(RxWiki News) The human brain is still in a state of rapid development during the teen years. Can using marijuana disrupt normal brain growth? A recent study followed a group of teens for 15 years to see how marijuana affected their mental health.
"Marijuana may not be safe for teenage brains!"
Louisa Degenhardt, PhD, from the National Drug and Alcohol Research Centre at the University of New South Wales in Australia and George C. Patton, PhD, from the Centre for Adolescent Health at Royal Children’s Hospital and the University of Melbourne in Australia, investigated the link into the use of marijuana and anxiety in adolescents.
For the study, 1,943 teenagers between the ages of 14 and 17 in Australia were selected. Each of the participants was assessed six different times over the course of 15 years.
The group was assessed for depression and anxiety and asked about their marijuana usage.
Results showed that there was no link between marijuana use and depression later in life.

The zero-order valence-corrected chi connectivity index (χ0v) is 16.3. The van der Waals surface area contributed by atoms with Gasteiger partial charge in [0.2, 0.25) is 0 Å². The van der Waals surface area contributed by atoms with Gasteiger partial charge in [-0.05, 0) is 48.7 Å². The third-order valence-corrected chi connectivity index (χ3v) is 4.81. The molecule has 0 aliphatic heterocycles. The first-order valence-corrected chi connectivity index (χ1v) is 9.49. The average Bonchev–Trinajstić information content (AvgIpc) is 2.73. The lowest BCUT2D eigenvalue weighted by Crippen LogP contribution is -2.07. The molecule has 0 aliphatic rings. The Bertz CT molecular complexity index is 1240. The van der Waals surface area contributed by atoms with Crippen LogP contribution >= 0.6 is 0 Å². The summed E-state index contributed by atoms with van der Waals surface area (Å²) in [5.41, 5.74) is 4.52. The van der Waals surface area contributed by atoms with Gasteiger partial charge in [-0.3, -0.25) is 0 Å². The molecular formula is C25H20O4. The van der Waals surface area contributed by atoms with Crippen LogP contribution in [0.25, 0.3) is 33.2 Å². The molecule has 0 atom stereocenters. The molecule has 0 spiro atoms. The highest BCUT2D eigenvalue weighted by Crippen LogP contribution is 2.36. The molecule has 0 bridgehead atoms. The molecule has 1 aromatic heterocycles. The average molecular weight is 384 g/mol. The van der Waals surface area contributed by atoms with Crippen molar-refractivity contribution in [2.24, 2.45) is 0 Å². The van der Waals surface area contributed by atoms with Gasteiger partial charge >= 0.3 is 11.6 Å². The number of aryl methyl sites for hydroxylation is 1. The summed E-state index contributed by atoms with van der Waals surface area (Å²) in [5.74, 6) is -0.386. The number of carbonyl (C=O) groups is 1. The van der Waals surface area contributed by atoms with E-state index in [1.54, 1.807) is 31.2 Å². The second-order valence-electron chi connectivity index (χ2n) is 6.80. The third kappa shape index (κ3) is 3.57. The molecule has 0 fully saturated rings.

However, teens that smoked marijuana on a frequent basis, weekly and/or daily, were 2.3 times more likely to have an anxiety disorder later in life. Teens who were marijuana dependent were 2.5 times more likely to have anxiety during adolescence and later in life.
These results were consistent even if the person had stopped using marijuana for an extended period as long as 10 years.
Dr. Patton suggested that these results are due to brain development that happens during the teen years.
Dr. Patton said, “During the teen years the parts of the brain that are involved in managing emotions are still developing rapidly and it is highly possible that heavy cannabis use at this sensitive point could have long lasting effects.”
The authors did admit that anxiety could have existed before the use of marijuana began, which could predispose teenagers to use marijuana.
Further research would be necessary to fully understand the effects of marijuana during adolescents on mental health outcomes later in life.
This study was published in the July in the journal Addiction. Funding was provided by the Australian National Health and Medical Research Council and the Australian Government Department of Health and Ageing. No conflicts of interest were found.